The Real Truth About SEO & Call Tracking
Mary Bowling

The call tracking debate goes on and on and on and on. Why? Because, when done incorrectly, it severely cripples a business’ ability to rank well in the Google local search results.

While experienced local marketers can tell which types of call tracking are harmful and which are not, the average small business owner — and many marketers without adequate experience in Local Search — don’t have a clue.

As Mike Blumenthal says:

The sad reality is that the traditional yellow page companies like Dex with large sales forces on the ground and some of the more aggressive local search firms, like ReachLocal, still use call tracking inappropriately on local phone listings both off and online. While these companies that don’t follow best practice are few, their reach is wide and a large number of SMBs continue to be affected by the practice.

Since it’s guesstimated that about 80 percent of the “action” small businesses can derive from the internet comes from Google, this can truly make or break a company — especially start ups and those operating on shoestring marketing budgets and narrow profit margins. Without the ability to rank organically in the local results in Google Web Search, Google Map Search and in the mobile apps that are based on Google Maps, an enterprise becomes nearly invisible online.

SMBs: You May Have A Call-Tracking Problem

It’s usually only after harm has been done by improper call tracking that business owners learn that they have a problem. Then, if they are savvy enough or lucky enough to know what caused it and that the damage can be reversed, they have to engage someone to reverse the damage that they paid the call tracking company to do in the first place. It’s not a quick or easy task and most SMBs can’t do it without professional assistance.

When the business is not aware of the cause and its solution, it’s not unusual for the injurious call tracking company to prompt them to invest more money in paid advertising in order to get new customers from the web. Hopefully, that is not the ultimate goal of companies selling toxic call tracking, but who knows? Do they not know or do they not care if the form of call tracking they are selling is harmful or not?

Here’s a case study from Mike Blumenthal:

Here are the numbers from a recent case study of a lawyer in the Midwest US that bought the idea of suburban phone numbers via the print yellow pages over the past three or four years. Every year they would cancel his old numbers in the phone books and start him anew. Obviously these numbers “leaked” far and wide online and we are still finding them in the wild associated with the business.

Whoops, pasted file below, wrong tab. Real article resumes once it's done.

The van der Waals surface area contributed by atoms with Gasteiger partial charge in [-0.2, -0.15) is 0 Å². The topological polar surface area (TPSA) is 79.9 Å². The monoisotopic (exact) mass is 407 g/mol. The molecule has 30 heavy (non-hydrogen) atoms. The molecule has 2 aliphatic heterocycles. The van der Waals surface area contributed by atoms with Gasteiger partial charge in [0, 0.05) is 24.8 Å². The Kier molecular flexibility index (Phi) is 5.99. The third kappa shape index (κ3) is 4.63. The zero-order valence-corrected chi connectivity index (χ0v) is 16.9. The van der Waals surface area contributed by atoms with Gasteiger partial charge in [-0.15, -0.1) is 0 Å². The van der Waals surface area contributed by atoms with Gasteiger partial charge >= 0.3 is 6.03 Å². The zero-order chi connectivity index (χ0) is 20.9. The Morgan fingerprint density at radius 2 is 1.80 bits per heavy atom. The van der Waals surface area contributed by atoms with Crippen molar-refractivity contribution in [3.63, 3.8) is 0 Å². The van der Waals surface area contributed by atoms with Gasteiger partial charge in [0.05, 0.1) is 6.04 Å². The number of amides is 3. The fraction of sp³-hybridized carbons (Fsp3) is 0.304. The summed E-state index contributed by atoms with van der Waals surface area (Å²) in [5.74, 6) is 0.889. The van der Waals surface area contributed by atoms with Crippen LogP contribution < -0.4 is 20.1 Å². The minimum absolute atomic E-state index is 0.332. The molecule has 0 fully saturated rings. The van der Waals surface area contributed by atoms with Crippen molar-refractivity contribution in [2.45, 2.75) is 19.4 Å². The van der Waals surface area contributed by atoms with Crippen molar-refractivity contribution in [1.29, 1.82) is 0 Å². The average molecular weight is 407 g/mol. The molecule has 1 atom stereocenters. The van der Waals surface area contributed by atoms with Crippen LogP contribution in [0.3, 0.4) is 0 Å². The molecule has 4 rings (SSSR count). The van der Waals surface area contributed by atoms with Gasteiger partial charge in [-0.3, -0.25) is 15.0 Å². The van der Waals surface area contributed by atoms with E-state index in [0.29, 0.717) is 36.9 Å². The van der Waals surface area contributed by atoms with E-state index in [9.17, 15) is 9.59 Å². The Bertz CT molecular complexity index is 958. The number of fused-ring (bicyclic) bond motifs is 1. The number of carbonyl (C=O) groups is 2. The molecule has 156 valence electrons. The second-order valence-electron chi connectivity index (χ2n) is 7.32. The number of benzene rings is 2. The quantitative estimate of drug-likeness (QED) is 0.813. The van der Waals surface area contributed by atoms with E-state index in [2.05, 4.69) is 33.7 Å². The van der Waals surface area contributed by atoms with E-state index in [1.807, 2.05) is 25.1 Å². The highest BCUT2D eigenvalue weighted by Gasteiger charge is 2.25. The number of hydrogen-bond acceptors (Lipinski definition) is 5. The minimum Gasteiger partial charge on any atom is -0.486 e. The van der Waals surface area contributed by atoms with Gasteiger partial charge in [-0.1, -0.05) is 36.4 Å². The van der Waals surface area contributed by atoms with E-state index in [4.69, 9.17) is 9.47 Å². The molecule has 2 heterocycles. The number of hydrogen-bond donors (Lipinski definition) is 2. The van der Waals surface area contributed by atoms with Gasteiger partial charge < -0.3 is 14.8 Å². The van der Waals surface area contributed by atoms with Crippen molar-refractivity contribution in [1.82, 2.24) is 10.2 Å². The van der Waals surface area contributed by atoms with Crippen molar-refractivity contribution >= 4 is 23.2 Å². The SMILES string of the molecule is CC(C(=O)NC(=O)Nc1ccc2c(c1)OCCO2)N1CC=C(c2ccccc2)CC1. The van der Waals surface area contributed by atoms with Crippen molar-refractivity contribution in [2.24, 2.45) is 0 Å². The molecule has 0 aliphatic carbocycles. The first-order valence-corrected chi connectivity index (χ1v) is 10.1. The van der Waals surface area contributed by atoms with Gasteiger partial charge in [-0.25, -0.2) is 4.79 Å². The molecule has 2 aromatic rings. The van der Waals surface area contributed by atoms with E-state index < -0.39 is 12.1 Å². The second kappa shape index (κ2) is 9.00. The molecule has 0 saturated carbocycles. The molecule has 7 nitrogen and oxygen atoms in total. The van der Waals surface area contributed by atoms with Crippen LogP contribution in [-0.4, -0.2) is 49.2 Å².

Unfortunately, many of them are either disconnected or even ring through to other businesses. Imagine the customer side experience with numbers like this associated with his listings.

(309) 637-7000 Rings Through
(312) 346-8780 Rings Through
(312) 410-8356 Goes to —–> rings, rings and rings, no answer
(312) 488-1400 Your call may be monitored for quality assurance – rang through
(312) 945-7020 Rings Through
(708) 675-7300 Goes to —–> rings, answers, rings again and then forwards to office
(773) 442-6546 Disconnected
(815) 407-7859 Goes to —–> rings, answers, rings again and then forwards to office
(847) 929-9803 Goes to —> anonymous mail box.
(877) 629-7135 Rings Through
(773) 698-6844 Not in Service
(847) 268-4738 Rings Through
(630) 481-7473 Not in Service
(708) 290-0354 Goes to —–> rings, answers, rings again and then forwards to office

The confusion caused by this situation can be clearly seen in this screenshot of the business on Yahoo.

yahoo-ankin

Contrary to some opinions, the Local Search Marketing industry doesn’t hate call tracking. It hates call tracking that harms small businesses and it questions the motives of the companies that sell it. It’s unclear why that prompts such venom from call tracking companies that do no harm.

Here are more articles on the topic of call tracking:

(Telephone image by Frederic Bisson and used via Creative Commons license.)

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